How many stars are there in our own galaxy, the Milky Way? A number frequently bandied about is 100 billion. This is a nice round number. The number could be as high as 400 billion; also a nice round number. In an interesting coincidence, the number of galaxies is estimated at 100 billion, a number that will no doubt increase as we peer into the farthest recesses of the universe. So, a 100 billion galaxies, and in each 100-400 billion stars – the numbers are getting out of hand (even for a geologist who works in millions of years).
So when astronomers announce that there are probably more exoplanets than stars in our own galaxy (ergo all the other galaxies), our ego-centric view of the universe seems just plain silly. As of September 25, 2018, there were 3779 confirmed planets, 2737 NASA candidates, and 2819 solar systems. The graph below shows the astonishing rate of discovery over the last two decades; 2016 was a banner year with almost 1500 identifications. The NASA plot shows the estimated planet size and orbital periods, relative to Earth; the majority of exoplanets apparently whiz round their stars in less than 100 days, some in a few hours.
So, how does one discover a new exoplanet?
Having a decent telescope at your disposal is a good start. Land-based telescopes are okay, but the real successes have been with orbiting, satellite-based telescopes. Kepler was launched by NASA in March 2009 and was tasked with watching a swath of sky containing about 150,000 sun-like stars. About 70% of the discoveries so far have been made by Kepler. The second orbiting observatory, TESS (Transiting Exoplanet Survey Satellite), launched April 18, 2018, is also dedicated to finding exoplanets, and in its first few days of operation has made some exciting discoveries.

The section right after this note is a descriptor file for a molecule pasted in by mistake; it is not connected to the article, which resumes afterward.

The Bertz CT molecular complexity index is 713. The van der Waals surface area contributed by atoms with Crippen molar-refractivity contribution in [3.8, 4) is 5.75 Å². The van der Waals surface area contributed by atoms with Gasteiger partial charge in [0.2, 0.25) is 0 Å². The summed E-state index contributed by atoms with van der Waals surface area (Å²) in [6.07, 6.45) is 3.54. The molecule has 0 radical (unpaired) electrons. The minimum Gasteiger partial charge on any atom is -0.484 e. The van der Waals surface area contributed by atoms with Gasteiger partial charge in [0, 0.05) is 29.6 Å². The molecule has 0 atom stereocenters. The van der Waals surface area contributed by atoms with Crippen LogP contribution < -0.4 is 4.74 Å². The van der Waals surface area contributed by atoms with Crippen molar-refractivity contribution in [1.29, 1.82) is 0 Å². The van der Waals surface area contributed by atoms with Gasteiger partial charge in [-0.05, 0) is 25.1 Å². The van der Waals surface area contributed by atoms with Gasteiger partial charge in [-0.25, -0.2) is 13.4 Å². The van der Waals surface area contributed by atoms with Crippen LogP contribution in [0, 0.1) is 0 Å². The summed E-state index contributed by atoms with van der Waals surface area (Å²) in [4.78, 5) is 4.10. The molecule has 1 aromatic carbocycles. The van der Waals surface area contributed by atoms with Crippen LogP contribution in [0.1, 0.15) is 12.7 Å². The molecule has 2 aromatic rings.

Kepler and TESS use a method of detection called Transiting – several other methods have been used but the transit method has been the most successful (e.g. Radial Velocity measures apparent changes in the velocity of a star’s own motion, or wobble, caused by the orbiting planet. An observer will see velocity changing as the star move towards and away from Earth. A nice summary of detection methods has been compiled by The Planetary Society). A transit occurs when a planet passes between its star and an observer on (or orbiting) Earth. The planetary disc will block some of the star’s light, and if the telescope is pointing in the right direction, the reduction in luminosity can be measured. Planetary orbits are periodic. Therefore, an important part of the analysis is observing dimming at regular intervals.
Astronomer Edmund Halley (of Halley’s comet fame), and Captain James Cook provide us with a useful historical analogy. Halley surmised that observations of Venus during its transit of the Sun, from different geographical locations, would permit calculations of astronomical distances, and hence, the size of the solar system (the calculations involved simple trigonometry). Cook was dispatched to Tahiti in time for the June 4, 1769 transit. The disc presented by Venus is small compared to the Sun, but there is a measurable decrease in light during its transit.